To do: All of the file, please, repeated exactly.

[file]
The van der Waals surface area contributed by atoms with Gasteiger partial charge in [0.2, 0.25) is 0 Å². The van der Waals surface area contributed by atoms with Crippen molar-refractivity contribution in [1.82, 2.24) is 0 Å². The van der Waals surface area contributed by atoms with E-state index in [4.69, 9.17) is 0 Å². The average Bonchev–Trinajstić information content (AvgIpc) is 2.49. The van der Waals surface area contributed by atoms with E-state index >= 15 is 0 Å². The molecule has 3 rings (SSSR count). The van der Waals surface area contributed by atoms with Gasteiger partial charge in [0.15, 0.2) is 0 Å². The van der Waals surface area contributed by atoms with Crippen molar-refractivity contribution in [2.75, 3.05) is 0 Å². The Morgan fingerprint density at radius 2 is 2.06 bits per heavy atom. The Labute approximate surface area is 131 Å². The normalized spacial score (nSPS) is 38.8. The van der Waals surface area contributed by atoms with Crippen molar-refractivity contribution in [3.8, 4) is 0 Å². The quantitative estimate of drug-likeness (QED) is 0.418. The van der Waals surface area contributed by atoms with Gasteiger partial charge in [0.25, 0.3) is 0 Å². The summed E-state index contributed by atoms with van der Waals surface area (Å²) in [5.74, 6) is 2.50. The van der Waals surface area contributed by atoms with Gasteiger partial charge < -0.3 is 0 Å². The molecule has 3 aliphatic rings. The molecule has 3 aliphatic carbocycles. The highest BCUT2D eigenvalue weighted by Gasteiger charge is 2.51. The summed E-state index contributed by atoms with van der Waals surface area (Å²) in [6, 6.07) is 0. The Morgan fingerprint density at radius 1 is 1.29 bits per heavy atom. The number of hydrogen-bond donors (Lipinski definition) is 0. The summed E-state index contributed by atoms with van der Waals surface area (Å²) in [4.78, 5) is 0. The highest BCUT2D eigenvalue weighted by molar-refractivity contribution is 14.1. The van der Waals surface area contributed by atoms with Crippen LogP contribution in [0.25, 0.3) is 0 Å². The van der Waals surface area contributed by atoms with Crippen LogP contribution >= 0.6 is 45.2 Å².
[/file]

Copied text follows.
The van der Waals surface area contributed by atoms with Gasteiger partial charge in [0.2, 0.25) is 0 Å². The van der Waals surface area contributed by atoms with Crippen molar-refractivity contribution in [1.82, 2.24) is 0 Å². The van der Waals surface area contributed by atoms with E-state index in [4.69, 9.17) is 0 Å². The average Bonchev–Trinajstić information content (AvgIpc) is 2.49. The van der Waals surface area contributed by atoms with E-state index >= 15 is 0 Å². The molecule has 3 rings (SSSR count). The van der Waals surface area contributed by atoms with Gasteiger partial charge in [0.15, 0.2) is 0 Å². The van der Waals surface area contributed by atoms with Crippen molar-refractivity contribution in [2.75, 3.05) is 0 Å². The Morgan fingerprint density at radius 2 is 2.06 bits per heavy atom. The Labute approximate surface area is 131 Å². The normalized spacial score (nSPS) is 38.8. The van der Waals surface area contributed by atoms with Crippen molar-refractivity contribution in [3.8, 4) is 0 Å². The quantitative estimate of drug-likeness (QED) is 0.418. The van der Waals surface area contributed by atoms with Gasteiger partial charge in [0.25, 0.3) is 0 Å². The summed E-state index contributed by atoms with van der Waals surface area (Å²) in [5.74, 6) is 2.50. The van der Waals surface area contributed by atoms with Gasteiger partial charge < -0.3 is 0 Å². The molecule has 3 aliphatic rings. The molecule has 3 aliphatic carbocycles. The highest BCUT2D eigenvalue weighted by Gasteiger charge is 2.51. The summed E-state index contributed by atoms with van der Waals surface area (Å²) in [6, 6.07) is 0. The Morgan fingerprint density at radius 1 is 1.29 bits per heavy atom. The number of hydrogen-bond donors (Lipinski definition) is 0. The summed E-state index contributed by atoms with van der Waals surface area (Å²) in [4.78, 5) is 0. The highest BCUT2D eigenvalue weighted by molar-refractivity contribution is 14.1. The van der Waals surface area contributed by atoms with Crippen LogP contribution in [0.25, 0.3) is 0 Å². The van der Waals surface area contributed by atoms with Crippen LogP contribution >= 0.6 is 45.2 Å².